Ted Bauman is one of the editors for Banyan Hill Publishing Company. He is most popular for several of his investment advice columns that he publishes through Banyan Hill Publishing Company. His investment advice is tailored to individuals who are trying to avoid excess governmental oversight and to be able to live a life that is free from excessive regulation.
Ted Bauman recently spoke about some of the differences between a traditional pension and what are known as cash balance plans. Anybody that is interested in their retirement should be aware of the differences between the two. Ted Bauman states that cash balance plans are seen as an alternative to traditional pension plans. As a well-known authority on the topic of asset protection, he has suggested that for individuals that earn higher incomes it may be wise to consider alternatives to the traditional retirement plan.
According to Ted Bauman, nearly ¾ of Americans are underprepared for retirement. He also states that for a long time traditional pension plans were seen as a secure and stable retirement plan. However, due to changes that were enacted by Congress, this may no longer be the case. In fact, there are many companies that have gotten into financial trouble paying pensions.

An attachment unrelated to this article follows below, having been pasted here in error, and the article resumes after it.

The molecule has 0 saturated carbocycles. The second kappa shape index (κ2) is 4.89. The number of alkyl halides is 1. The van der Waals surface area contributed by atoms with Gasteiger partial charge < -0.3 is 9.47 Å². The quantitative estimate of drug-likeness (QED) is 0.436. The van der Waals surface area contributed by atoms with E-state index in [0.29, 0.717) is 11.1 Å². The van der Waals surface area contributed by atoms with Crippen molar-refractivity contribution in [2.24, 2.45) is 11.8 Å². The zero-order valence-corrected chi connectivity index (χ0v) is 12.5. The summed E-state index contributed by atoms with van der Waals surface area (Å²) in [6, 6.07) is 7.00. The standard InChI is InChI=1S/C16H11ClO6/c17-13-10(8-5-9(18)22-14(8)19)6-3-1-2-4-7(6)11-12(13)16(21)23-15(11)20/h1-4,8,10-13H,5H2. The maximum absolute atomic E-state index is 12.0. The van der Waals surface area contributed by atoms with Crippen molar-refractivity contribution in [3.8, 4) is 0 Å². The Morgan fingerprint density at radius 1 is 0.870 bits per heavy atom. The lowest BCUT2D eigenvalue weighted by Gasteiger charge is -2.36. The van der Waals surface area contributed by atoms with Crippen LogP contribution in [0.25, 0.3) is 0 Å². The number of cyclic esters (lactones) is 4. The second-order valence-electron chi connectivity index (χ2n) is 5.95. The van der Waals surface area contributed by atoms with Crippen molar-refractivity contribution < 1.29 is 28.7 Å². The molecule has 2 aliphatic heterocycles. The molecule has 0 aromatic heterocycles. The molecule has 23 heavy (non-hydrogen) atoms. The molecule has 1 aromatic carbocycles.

In comparison to a traditional pension plan a cash balance plan as of several key differences. It is most commonly compared to a hybrid of a 401(k) and a traditional pension. With a cash balance plan, there is no need for the employees to invest their own money. This is very similar to a traditional pension. A traditional pension typically begins to pay out somewhere between the age of 55 and 65. A cash balance plan will take into account the total number of years that an employee worked for the company in addition to the employees’ salary. Another large benefit is that cash balance plans are transferable while a traditional pension plan is not. Cash balance plans also can allow an employee to withdraw their money whenever they leave the job while a traditional pension plan will not begin to pay out until the employee reaches retirement age.